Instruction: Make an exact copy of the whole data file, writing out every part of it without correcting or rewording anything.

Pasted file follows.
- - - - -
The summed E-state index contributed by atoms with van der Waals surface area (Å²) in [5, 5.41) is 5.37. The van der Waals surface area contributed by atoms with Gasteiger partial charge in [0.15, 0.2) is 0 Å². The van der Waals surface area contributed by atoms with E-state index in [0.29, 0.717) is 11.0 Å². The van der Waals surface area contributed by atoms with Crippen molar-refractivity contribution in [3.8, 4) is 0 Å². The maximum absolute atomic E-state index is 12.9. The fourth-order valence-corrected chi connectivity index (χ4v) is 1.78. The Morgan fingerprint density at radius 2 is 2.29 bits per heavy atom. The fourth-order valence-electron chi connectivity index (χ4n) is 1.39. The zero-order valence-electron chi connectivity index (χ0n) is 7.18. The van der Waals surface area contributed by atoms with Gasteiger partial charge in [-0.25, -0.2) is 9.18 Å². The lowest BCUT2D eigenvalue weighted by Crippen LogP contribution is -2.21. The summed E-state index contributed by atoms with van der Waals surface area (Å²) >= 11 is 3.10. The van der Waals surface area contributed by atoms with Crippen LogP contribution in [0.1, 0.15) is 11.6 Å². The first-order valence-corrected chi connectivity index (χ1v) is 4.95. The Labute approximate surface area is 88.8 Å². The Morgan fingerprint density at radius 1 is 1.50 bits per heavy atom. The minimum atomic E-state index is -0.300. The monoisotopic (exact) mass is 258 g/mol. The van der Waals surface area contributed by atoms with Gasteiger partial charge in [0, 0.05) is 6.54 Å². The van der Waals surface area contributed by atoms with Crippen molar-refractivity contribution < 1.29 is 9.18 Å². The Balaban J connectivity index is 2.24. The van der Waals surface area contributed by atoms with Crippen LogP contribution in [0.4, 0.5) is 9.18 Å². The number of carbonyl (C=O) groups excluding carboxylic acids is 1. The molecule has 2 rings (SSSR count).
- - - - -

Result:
The summed E-state index contributed by atoms with van der Waals surface area (Å²) in [5, 5.41) is 5.37. The van der Waals surface area contributed by atoms with Gasteiger partial charge in [0.15, 0.2) is 0 Å². The van der Waals surface area contributed by atoms with E-state index in [0.29, 0.717) is 11.0 Å². The van der Waals surface area contributed by atoms with Crippen molar-refractivity contribution in [3.8, 4) is 0 Å². The maximum absolute atomic E-state index is 12.9. The fourth-order valence-corrected chi connectivity index (χ4v) is 1.78. The Morgan fingerprint density at radius 2 is 2.29 bits per heavy atom. The fourth-order valence-electron chi connectivity index (χ4n) is 1.39. The zero-order valence-electron chi connectivity index (χ0n) is 7.18. The van der Waals surface area contributed by atoms with Gasteiger partial charge in [-0.25, -0.2) is 9.18 Å². The lowest BCUT2D eigenvalue weighted by Crippen LogP contribution is -2.21. The summed E-state index contributed by atoms with van der Waals surface area (Å²) >= 11 is 3.10. The van der Waals surface area contributed by atoms with Crippen LogP contribution in [0.1, 0.15) is 11.6 Å². The first-order valence-corrected chi connectivity index (χ1v) is 4.95. The Labute approximate surface area is 88.8 Å². The Morgan fingerprint density at radius 1 is 1.50 bits per heavy atom. The minimum atomic E-state index is -0.300. The monoisotopic (exact) mass is 258 g/mol. The van der Waals surface area contributed by atoms with Gasteiger partial charge in [0, 0.05) is 6.54 Å². The van der Waals surface area contributed by atoms with Crippen molar-refractivity contribution < 1.29 is 9.18 Å². The Balaban J connectivity index is 2.24. The van der Waals surface area contributed by atoms with Crippen LogP contribution in [0.4, 0.5) is 9.18 Å². The number of carbonyl (C=O) groups excluding carboxylic acids is 1. The molecule has 2 rings (SSSR count).